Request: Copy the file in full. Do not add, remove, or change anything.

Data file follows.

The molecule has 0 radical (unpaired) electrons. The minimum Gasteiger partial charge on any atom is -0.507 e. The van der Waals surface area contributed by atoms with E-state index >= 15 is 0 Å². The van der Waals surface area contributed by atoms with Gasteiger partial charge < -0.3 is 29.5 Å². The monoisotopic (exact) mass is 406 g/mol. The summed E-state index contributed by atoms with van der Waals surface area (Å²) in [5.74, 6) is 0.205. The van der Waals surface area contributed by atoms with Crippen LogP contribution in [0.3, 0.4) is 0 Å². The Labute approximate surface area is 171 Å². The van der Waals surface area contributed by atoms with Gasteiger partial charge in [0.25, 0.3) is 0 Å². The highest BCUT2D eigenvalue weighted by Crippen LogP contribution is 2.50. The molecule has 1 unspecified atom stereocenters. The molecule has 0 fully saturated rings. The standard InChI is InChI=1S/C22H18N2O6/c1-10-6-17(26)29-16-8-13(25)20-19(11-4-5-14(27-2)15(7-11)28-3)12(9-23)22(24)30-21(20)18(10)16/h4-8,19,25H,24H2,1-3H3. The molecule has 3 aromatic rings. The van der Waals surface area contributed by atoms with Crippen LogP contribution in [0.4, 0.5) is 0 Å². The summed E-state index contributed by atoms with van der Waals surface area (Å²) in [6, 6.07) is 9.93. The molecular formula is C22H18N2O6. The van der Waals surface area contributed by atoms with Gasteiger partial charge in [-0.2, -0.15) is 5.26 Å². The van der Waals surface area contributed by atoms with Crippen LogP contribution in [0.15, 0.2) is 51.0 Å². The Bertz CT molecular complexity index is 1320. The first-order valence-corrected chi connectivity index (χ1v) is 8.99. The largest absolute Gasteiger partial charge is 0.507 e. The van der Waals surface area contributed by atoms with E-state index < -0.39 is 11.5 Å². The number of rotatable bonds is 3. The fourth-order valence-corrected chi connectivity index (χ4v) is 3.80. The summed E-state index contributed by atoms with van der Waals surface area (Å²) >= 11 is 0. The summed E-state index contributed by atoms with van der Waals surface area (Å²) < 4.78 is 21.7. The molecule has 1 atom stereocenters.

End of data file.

The molecule has 0 radical (unpaired) electrons. The minimum Gasteiger partial charge on any atom is -0.507 e. The van der Waals surface area contributed by atoms with E-state index >= 15 is 0 Å². The van der Waals surface area contributed by atoms with Gasteiger partial charge < -0.3 is 29.5 Å². The monoisotopic (exact) mass is 406 g/mol. The summed E-state index contributed by atoms with van der Waals surface area (Å²) in [5.74, 6) is 0.205. The van der Waals surface area contributed by atoms with Crippen LogP contribution in [0.3, 0.4) is 0 Å². The Labute approximate surface area is 171 Å². The van der Waals surface area contributed by atoms with Gasteiger partial charge in [0.25, 0.3) is 0 Å². The highest BCUT2D eigenvalue weighted by Crippen LogP contribution is 2.50. The molecule has 1 unspecified atom stereocenters. The molecule has 0 fully saturated rings. The standard InChI is InChI=1S/C22H18N2O6/c1-10-6-17(26)29-16-8-13(25)20-19(11-4-5-14(27-2)15(7-11)28-3)12(9-23)22(24)30-21(20)18(10)16/h4-8,19,25H,24H2,1-3H3. The molecule has 3 aromatic rings. The van der Waals surface area contributed by atoms with Crippen LogP contribution in [0.4, 0.5) is 0 Å². The summed E-state index contributed by atoms with van der Waals surface area (Å²) in [6, 6.07) is 9.93. The molecular formula is C22H18N2O6. The van der Waals surface area contributed by atoms with Gasteiger partial charge in [-0.2, -0.15) is 5.26 Å². The van der Waals surface area contributed by atoms with Crippen LogP contribution in [0.15, 0.2) is 51.0 Å². The Bertz CT molecular complexity index is 1320. The first-order valence-corrected chi connectivity index (χ1v) is 8.99. The largest absolute Gasteiger partial charge is 0.507 e. The van der Waals surface area contributed by atoms with E-state index < -0.39 is 11.5 Å². The number of rotatable bonds is 3. The fourth-order valence-corrected chi connectivity index (χ4v) is 3.80. The summed E-state index contributed by atoms with van der Waals surface area (Å²) >= 11 is 0. The summed E-state index contributed by atoms with van der Waals surface area (Å²) < 4.78 is 21.7. The molecule has 1 atom stereocenters.